Yamaha Reveals More RX-V A/V Receivers

4 new models feature Bluetooth, Wi-Fi, HDCP 2.2
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Buena Park, Calif. – Built-in Bluetooth,  built-in Wi-Fi, and HDCP 2.2 copy protection get leading roles in Yamaha’s 2015 series of low- to mid-price RX-V audio/video receivers (AVRs), but not object-based surround decoding or HDMI 2.0a.

Four new RX-V AVRs unveiled today can’t be upgraded to add the Dolby Atmos or DTS:X object-based surround formats, so these features will wait presumably for the launch later this year of the company’s step-up Aventage series of AVRs, which range in price from $699 to $2,199. The company already offers Atmos in the current $1,699 and $2,199 Aventage receivers and has said it plans fall availability of DTS:X in AVRs.

While it prepares to launch the Aventage series, Yamaha this month is launching four new RX-V series AVRs at $449, $549, $649 and $849 to complement a $299-suggested 5.1-channel RX-V379 previously shipped.

The $299 model was Yamaha’s first RX-V receiver with built-in Bluetooth and first announced AVR in any Yamaha series with HDCP 2.2 copy protection on HDMI 2.0 ports. Like its predecessor, it lacks networking.

The four latest AVRs, unlike their predecessors, offer built-in Bluetooth and HDCP 2.2 copy protection. Like their predecessors, all four are networked, but now built-in Wi-Fi now starts at $449 instead of $549. Also like their predecessors, they feature DLNA, AirPlay, Pandora, Spotify Connect, and vTuner but drop HTC Connect. And like before, SiriusXM Internet Radio and Rhapsody start at $649.

Though all RX-V series receivers feature HDMI 2.0, full-speed 18Gbps HDMI 2.0 doesn’t start until the $649 price point, enabling the receivers to pass through 4K Ultra HD at 60p 4:4:4 color sampling. The $449 and $549 models feature slower speed HDMI, delivering 4K Ultra HD at 60p 4:2:0 color sampling.

With the addition of HDCP 2.2 copy-protection technology to the 2015 RX-V lineup, the AVRs pass through HDCP 2.2-protected 4K content from future 4K settop devices and future 4K Blu-ray players to HDCP2.2-equipped TVs. Consumers who try to stream protected 4K content through an AVR lacking HDCP 2.2 would get a black TV screen.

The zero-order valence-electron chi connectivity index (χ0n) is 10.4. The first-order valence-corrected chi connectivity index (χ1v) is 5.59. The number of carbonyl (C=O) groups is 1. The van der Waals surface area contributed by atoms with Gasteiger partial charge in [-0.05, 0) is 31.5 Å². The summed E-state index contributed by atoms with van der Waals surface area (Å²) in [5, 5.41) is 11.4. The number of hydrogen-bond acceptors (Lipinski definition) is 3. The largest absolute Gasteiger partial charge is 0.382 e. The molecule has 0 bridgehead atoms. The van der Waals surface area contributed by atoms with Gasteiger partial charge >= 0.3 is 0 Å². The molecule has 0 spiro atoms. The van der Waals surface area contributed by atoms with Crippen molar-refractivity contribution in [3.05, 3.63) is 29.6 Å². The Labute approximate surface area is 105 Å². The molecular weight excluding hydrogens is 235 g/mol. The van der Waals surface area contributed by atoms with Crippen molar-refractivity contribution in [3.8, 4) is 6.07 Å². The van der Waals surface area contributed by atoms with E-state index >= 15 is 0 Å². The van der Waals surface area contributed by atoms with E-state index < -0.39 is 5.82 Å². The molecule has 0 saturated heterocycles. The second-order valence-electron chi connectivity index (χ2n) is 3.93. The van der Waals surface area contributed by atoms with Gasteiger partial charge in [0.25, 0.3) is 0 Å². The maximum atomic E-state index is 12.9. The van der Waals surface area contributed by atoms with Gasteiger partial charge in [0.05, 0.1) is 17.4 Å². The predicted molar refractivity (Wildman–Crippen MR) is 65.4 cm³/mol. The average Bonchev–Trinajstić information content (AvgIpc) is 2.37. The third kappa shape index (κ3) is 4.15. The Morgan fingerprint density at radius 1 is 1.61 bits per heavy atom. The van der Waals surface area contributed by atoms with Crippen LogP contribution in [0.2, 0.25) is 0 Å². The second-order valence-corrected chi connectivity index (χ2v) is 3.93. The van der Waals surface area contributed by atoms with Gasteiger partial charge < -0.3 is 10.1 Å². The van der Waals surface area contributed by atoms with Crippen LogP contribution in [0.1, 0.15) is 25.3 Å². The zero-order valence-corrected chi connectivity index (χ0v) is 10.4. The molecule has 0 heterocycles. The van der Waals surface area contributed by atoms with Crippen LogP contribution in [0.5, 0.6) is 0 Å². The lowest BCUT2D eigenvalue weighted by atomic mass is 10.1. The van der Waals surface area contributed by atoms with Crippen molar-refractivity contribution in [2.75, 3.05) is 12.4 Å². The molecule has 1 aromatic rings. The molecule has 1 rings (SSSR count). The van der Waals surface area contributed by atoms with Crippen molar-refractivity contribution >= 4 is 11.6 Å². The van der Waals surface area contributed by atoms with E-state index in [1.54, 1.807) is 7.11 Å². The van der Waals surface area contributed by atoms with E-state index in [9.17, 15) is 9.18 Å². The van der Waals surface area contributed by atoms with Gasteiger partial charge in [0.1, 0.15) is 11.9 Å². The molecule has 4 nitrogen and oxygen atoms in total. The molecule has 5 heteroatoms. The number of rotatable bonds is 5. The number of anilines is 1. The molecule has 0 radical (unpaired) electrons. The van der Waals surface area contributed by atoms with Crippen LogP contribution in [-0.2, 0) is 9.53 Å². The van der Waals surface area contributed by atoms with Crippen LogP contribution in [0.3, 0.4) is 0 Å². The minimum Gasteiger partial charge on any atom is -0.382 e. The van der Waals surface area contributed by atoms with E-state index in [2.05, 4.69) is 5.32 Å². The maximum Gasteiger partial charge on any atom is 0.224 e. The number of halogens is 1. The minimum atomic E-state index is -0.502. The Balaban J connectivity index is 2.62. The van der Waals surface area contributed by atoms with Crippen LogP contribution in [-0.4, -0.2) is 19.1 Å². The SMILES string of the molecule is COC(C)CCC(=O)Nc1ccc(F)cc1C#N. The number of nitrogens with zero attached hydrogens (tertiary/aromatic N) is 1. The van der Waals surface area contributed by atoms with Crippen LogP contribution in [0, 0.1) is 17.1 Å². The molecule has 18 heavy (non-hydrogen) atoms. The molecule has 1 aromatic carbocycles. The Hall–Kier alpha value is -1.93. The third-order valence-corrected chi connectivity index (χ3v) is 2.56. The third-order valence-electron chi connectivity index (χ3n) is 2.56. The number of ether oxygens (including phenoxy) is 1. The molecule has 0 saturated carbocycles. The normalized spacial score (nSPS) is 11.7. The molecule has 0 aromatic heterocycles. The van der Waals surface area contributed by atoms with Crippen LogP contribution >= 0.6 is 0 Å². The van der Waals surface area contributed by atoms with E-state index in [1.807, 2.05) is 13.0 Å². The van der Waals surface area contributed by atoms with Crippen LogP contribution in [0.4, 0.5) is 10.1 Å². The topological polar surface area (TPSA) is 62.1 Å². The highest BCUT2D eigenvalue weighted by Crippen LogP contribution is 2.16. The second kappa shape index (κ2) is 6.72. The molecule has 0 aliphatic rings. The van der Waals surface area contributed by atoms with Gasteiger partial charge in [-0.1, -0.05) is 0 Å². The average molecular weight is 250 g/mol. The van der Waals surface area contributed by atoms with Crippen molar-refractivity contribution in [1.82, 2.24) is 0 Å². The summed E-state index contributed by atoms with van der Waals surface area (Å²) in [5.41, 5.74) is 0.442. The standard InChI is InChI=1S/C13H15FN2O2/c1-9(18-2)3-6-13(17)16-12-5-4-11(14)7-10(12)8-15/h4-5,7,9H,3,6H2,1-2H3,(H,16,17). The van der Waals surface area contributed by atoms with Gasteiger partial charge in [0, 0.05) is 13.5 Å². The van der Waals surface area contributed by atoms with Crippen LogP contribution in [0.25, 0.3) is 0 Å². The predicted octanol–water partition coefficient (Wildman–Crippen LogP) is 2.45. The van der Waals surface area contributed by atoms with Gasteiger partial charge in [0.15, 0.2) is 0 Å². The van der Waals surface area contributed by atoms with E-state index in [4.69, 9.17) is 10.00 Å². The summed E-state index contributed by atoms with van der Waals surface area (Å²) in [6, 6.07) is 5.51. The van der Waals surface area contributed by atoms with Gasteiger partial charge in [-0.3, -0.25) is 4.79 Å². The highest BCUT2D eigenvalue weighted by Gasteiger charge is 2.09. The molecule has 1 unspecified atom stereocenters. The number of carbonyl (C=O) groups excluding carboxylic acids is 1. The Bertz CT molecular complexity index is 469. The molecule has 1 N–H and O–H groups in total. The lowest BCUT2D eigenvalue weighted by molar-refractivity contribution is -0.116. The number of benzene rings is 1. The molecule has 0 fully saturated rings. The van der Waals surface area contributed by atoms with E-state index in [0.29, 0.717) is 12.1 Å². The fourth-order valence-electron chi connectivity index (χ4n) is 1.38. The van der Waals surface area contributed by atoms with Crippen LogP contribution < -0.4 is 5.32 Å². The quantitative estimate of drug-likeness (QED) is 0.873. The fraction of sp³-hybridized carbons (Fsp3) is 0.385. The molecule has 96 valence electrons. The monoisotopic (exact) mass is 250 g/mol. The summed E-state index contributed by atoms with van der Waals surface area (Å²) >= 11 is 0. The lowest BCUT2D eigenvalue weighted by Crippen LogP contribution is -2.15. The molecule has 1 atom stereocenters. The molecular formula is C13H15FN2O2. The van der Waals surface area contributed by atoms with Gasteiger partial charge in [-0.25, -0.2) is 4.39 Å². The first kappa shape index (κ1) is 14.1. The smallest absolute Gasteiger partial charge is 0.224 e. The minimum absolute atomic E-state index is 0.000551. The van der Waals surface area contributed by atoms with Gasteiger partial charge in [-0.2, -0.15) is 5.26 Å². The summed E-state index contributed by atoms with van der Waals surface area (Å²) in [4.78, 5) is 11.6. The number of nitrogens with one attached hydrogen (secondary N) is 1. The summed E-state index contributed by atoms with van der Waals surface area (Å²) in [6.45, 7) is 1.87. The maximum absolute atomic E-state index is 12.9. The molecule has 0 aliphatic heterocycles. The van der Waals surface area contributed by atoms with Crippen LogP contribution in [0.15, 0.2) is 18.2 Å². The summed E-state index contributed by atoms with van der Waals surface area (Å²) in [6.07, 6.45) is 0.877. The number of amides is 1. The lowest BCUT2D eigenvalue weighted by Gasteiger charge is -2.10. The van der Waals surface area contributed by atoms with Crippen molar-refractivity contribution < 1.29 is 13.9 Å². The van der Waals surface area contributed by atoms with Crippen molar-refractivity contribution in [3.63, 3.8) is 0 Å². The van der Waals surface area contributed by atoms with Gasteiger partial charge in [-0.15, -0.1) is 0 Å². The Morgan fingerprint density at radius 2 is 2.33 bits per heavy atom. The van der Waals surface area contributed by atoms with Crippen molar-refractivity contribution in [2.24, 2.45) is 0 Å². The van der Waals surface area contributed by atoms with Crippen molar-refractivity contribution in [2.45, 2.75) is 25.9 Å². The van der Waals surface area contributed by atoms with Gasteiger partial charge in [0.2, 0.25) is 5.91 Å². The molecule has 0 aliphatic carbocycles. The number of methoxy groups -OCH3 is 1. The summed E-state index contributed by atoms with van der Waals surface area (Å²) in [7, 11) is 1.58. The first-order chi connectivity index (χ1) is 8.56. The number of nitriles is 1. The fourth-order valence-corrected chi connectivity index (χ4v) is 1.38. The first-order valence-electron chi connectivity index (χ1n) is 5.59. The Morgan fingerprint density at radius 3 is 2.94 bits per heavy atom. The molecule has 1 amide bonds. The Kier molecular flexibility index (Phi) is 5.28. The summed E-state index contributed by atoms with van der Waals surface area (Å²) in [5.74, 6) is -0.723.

The AVR features HDMI 2.0 but not HDMI 2.0a, which would pass through UHD content with high dynamic range (HDR). The company wasn’t certain whether the AVR could be upgraded to add HDMI 2.0a.

All of the RX-V models, like last year’s models, feature Virtual Cinema Front, which is promoted as an option for rooms in which a traditional 5.1-speaker setup is not practical. The feature uses Air Surround Xtreme virtual-surround technology, which is used in the company’s lower priced active soundbars. With the 5.1-channel AVR, five up-front speakers deliver virtual 5.1-channel surround, and with the 7.2-channel AVRs, five up-front speakers deliver virtual 7.2-channel surround.

All four can be controlled from the company’s AV Controller App for iOS and Android devices, and all come with Dolby TrueHD and DTS-HD Master Audio HD Audio surround decoding.

All four AVRs also feature Compressed Music Enhancer, Wi-Fi Direct if a home lacks a Wi-Fi router, and Wi-Fi streaming of high-resolution audio files such as DSD, WAV and FLAC.

The $449 model is a 5.1-channel receiver, and the others step up to 7.2 channels. The $849 model adds HDMI Zone B to send HDMI audio and video feed to a second room.

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